'Sunshine Cleaning': Indie Quirks, By The Bucket

Emily Blunt, Amy Adams i i

Three's Company: A new business venture leads Rose (Amy Adams, right), her son (Jason Spevack), and her sister Norah (Emily Blunt) down a predictably bumpy road. Lacey Terrell/Overture Films hide caption

itoggle caption Lacey Terrell/Overture Films
Emily Blunt, Amy Adams

Three's Company: A new business venture leads Rose (Amy Adams, right), her son (Jason Spevack), and her sister Norah (Emily Blunt) down a predictably bumpy road.

Lacey Terrell/Overture Films

Sunshine Cleaning

  • Director: Christine Jeffs
  • Genre: Comedy
  • Running Time: 102 minutes

Rated: R for some disturbing content

Alan Arkin i i

Reach For It: Alan Arkin reprises a familiar role as the girls' curmudgeonly but good-natured father, a man with a penchant for get-rich-quick schemes. Lacey Terrell/Overture Films hide caption

itoggle caption Lacey Terrell/Overture Films
Alan Arkin

Reach For It: Alan Arkin reprises a familiar role as the girls' curmudgeonly but good-natured father, a man with a penchant for get-rich-quick schemes.

Lacey Terrell/Overture Films

The Making of a Story

It was an NPR story that inspired Sunshine Cleaning writer Megan Holley. Below, a chat with Holley, and the 2001 story that sparked her imagination.

Dripping with market-driven quirkiness, Sunshine Cleaning — a dramedy about two New Mexico sisters struggling to rise above childhood trauma and lumpen apathy — coyly nudges you back to that other Sundance goldmine, Little Miss Sunshine, with which it shares a co-producer (Peter Saraf) and actor Alan Arkin.

Without noticeable shame, Arkin reprises a slightly less profane variant on his warm-hearted Miss Sunshine geezer; here, the character is devoted to beefing up the self-esteem of his equally eccentric grandchild Oscar (Jason Spevack), a freckled sweetheart with the usual gift of annoying school officials while leaning hard on the audience's cute button.

Laden with indie tics — its visual style is generic American outpost grunge, and its lethargic guitar score says "Hands up, sadness is setting in" — Sunshine Cleaning works the heavily trodden blood metaphor to death, from its opening suicide to its heroines' choice of employment: a crime-scene cleanup business that takes the sisters on a journey from quiet desperation to serene self-actualization, plus bucks.

If I've lost you already, come on back. If nothing else, Sunshine Cleaning is a recession-friendly chick-flick; it's blessedly free of shopaholics trawling Manhattan for love and Manolos, and of menopausal broads gallantly doing the splits in spotless fishing towns off the coast of Greece. Think Frozen River, tarted up with down-under irreverence by Kiwi director Christine Jeffs (Sylvia), from a serviceable script by Megan Holley.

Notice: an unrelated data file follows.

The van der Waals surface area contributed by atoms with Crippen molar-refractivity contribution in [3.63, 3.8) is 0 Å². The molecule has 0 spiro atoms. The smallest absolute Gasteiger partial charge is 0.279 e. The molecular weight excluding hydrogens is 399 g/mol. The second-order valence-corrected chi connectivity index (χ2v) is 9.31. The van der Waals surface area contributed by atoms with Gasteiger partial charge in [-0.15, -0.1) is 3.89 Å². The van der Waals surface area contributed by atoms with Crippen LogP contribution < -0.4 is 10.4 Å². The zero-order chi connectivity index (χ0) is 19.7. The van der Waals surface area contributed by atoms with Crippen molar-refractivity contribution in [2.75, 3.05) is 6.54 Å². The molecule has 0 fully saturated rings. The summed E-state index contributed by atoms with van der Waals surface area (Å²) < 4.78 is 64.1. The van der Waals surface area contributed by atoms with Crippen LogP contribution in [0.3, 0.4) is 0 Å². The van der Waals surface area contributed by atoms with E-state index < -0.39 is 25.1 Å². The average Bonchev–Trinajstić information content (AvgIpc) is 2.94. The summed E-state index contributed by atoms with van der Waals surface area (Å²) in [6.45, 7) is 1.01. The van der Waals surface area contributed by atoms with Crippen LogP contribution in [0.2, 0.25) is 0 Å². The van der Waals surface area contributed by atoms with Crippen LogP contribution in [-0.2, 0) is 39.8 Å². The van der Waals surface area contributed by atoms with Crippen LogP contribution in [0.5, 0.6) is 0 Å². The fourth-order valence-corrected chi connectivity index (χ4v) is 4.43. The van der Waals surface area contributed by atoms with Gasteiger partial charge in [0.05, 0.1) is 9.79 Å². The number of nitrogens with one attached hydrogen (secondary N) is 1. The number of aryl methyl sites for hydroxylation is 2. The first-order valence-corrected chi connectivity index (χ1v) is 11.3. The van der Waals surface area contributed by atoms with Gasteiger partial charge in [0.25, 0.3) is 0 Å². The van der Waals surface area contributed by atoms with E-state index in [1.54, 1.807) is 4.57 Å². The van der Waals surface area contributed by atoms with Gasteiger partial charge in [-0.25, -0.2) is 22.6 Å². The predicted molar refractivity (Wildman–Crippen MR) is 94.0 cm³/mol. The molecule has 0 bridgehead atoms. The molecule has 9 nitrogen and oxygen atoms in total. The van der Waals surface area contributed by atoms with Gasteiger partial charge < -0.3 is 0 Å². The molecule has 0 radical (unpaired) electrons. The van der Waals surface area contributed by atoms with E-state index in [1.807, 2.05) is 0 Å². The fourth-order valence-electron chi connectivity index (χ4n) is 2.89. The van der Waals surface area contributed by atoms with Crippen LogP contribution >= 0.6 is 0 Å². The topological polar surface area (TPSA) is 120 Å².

Amy Adams and Emily Blunt, both equally at home being funny or sad, deserve better than Sunshine Cleaning, but the relish with which they play off one another will strike you as fresh and infectious, even as you mutter to yourself that you've seen these troubled victims countless times before.

Adams, a china doll with a spine of steel, takes center stage as Rose Lorkowski, a former cheerleading star condemned to toil as a maid while sleeping with the married cop she dated in high school (an excellent Steve Zahn) and rescuing Blunt's clueless Norah from ham-fisted efforts to better her own life.

Sunshine Cleaning constantly risks being derailed by the filmmakers' anxious tendency to gild the lily: One wishes that they had passed on the adopted stray kitten, or on the one-armed nice guy (however astutely underplayed by Capote's Clifton Collins Jr.) who's there to offer a pointed contrast to the other cloddish men clouding the women's horizons. Likewise the sight of Norah rummaging through her dead mother's lovingly preserved cigarette butts and of Rose chatting with the dearly departed through a CB radio, made me cringe.

But if the presence of such a distinguished ensemble underscores the current dearth of roles that do justice to their talents, it also leavens the movie's predictable progression from illusion to self-knowledge with some lovely, unspoken moments that feel less like emotional bullying than the rest: the look of regret mixed with clarifying relief on Rose's face when she confronts her married lover and watches him drive away; the rapture and grief in Norah's eyes when she catches sight of her mother's fleeting brush with fame.

These moments rescue Sunshine Cleaning from its hackneyed ending, which ties up characters, stories and this minor pleasure of a movie into a shiny bow, all to the strains of that lazy-filmmaker anthem "Spirit in the Sky."

Comments

 

Please keep your community civil. All comments must follow the NPR.org Community rules and Terms of Use. NPR reserves the right to use the comments we receive, in whole or in part, and to use the commenter's name and location, in any medium. See also the Terms of Use, Privacy Policy and Community FAQ.